Tag Archives: suicide

Tapas

18 Dec

Tapas – Calamares, bocquerrones and Croquettas with a side order of ice cold beer: shared, bite sized and tasty – that’s how life should be.

I would never have eaten these had it not been for one, very particular human being who intervened just in time.

A few years ago I was asked to attend a series of therapeutic workshops for people who had just been diagnosed with BiPolar Disorder. The idea was to introduce these poor beknighted sods to a fellow sufferer who had lived with the diagnosis for a long time. That would be me.

The Community Practitioner Nurse (CPN) who organised the programme invited me to a NHS Mental Health facility in Sheffield to meet a group of new BP clients. He was not there on the day.

I felt like Ernest Borgnine on The Poseidon Adventure. A survivor with limited knowledge asked to lead a group of fellow passengers into the light.

We had nothing in common, except for a similar diagnosis. A young mental health worker introduced me (and the fact I was self employed), and said I would answer the questions I felt able to.

People in the group asked me about how I coped with Lithium (my meds), how I held down a job and then gone on to run a small business, whether I had ‘episodes’ and so on. I answered these as openly and honestly as I could and was feeling ok at that point. The group seemed interested.

The mental health worker then asked “How do you cope with suicidal thoughts?”

“You can’t” I responded “By the time you are that depressed you are no longer functional. Someone else must intervene, or you’re going to be dead.”

I wrote to this individual’s line manager. I was so pissed off at her clumsy intervention. It had plunged me into a depressive state almost immediately and poured cold water over the session.

Fortunately for me I have a strategy in these situations.


When entering a dark, depressive tunnel against my will I imagine a small figure up ahead saying “Hurry up for fuck’s sake I’m scared!”

I find this emboldens me to push forward, not go back. The ‘hurrying up’ is the key, for physical activity leads me to a lighter state – The Light – so to speak.


And there at the end, instead of the grey and black of fear, it is the colour, taste and smell of choice. Tapas and a beer with my pal. Clare, the woman who intervened.


So if you are feeling blue, come into the hole with me and push on through to the light. I’ll be waiting with a beer and a plate of tapas with bits of shell in my beard.


Believe me, dear reader, life is so worth living.

Merry Christmas

X

H

Tadpoles

17 May

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I have just finished and delivered an unusual little cabinet to a client today. I made it from a truly spectacular piece of locally sourced sycamore.

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Polite people have said “Wow, tadpoles!” when they have seen the unique figuring in the top and second shelf. What created this beautiful pattern is a mystery, but I purchased the board (and several others from the same tree) some time ago hoping that one day I would find a special client with an adventurous and humorous imagination. The reaction of pure delight when I delivered the piece to her today, was brilliant.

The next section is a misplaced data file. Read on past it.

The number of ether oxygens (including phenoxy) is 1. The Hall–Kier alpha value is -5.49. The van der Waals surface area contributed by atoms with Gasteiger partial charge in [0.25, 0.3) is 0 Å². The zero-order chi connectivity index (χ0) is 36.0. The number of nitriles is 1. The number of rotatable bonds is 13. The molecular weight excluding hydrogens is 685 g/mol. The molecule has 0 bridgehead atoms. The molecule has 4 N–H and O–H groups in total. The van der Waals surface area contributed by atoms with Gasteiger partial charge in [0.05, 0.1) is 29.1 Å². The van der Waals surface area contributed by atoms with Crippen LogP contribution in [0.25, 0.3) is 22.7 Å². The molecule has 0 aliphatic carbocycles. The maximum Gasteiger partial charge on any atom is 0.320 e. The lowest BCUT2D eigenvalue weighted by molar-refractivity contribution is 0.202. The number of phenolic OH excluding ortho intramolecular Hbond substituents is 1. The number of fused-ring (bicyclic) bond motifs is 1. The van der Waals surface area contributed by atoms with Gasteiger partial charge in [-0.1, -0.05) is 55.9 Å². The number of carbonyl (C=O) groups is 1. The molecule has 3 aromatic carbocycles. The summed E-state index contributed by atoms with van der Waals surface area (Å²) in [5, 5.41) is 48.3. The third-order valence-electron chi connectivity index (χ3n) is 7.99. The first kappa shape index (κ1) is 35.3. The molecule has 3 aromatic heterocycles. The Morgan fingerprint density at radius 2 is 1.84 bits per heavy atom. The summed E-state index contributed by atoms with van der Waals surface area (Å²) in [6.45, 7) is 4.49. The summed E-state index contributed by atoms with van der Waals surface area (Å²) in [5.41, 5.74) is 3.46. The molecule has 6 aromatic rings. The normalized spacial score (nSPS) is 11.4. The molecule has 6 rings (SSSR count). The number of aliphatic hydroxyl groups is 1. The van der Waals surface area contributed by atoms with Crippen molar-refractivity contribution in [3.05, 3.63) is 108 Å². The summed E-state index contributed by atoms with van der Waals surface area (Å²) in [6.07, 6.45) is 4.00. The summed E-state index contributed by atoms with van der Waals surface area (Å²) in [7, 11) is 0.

This amazing timber makes me think about fertility and metamorphosis.

Remember the first time you found a great dollop of frogspawn in a pond in early Spring? Taking some magical jelly home in a jam jar and watching tadpoles hatch in a fish tank? Eventually the  many tiny froglets undergo a spectacular transformation from egg to tadpole to adult frog. Metamorphosing from a swimming, fish-like body plan suitable for chasing plankton and algae, into an amphibious, four legged, air breathing adult with a sticky projectile tongue suitable for catching dragon flies. Two careers in one life so to speak.

Not many tadpoles survive to adulthood. Most die of disease, starvation, predation, some even cannibalised by their pond mates. Fertility is Life’s answer to Nature’s harsh selection pressures.

“The Sea of Fertility” was Yukio Mishima’s final epic four part novel, finished in 1970. He is recognised as one of the foremost novelists of the 20th Century, and this beautiful novel charts the life of one Shigekuni Honda, who follows successive reincarnations following the untimely death of an old school friend. In four successive books Honda recognises the soul of his friend, and in each story he tries to save the central character. Each time Honda fails in his quest, and each time the soul has metamorphosed in a new and very different character. It is a lovely metaphor for the struggle for life we are all bound by.

Yukio Mishima was nominated for the Nobel Prize on numerous occasions, but never achieved the accolade. He had his critics: “The outstanding weakness of this, the final novelistic effort of Mishima Yukio—and indeed the major failing of the bulk of his work—is its striking inability to rise above the emotional and intellectual limitations of its author.” Marleigh Ryan, “The Mishima Tetralogy,” Journal of Japanese Studies 1.1 (Autumn 1974): 165–173.

To my mind this is like criticising a frog for not remaining true to it’s tadpole origins. Mishima would have quite literally have had to have changed into an entirely different person to have answered the critic’s barb. After submitting the final manuscript Mishima infamously committed ritual suicide or ‘seppuku’ – the final metamorphosis of a tortured soul who, in the end was prepared to put his life on the line.

Our own true nature springs from a fertile inner sea of emotions and dreams – those powerful engines of creativity, and when we find a tadpole in a sycamore tree we glimpse an eternal truth in the heartwood of reality. As Louis Pasteur said, “Chance favours only the prepared mind”, or to quote my mother; “Let’s look for treasure”.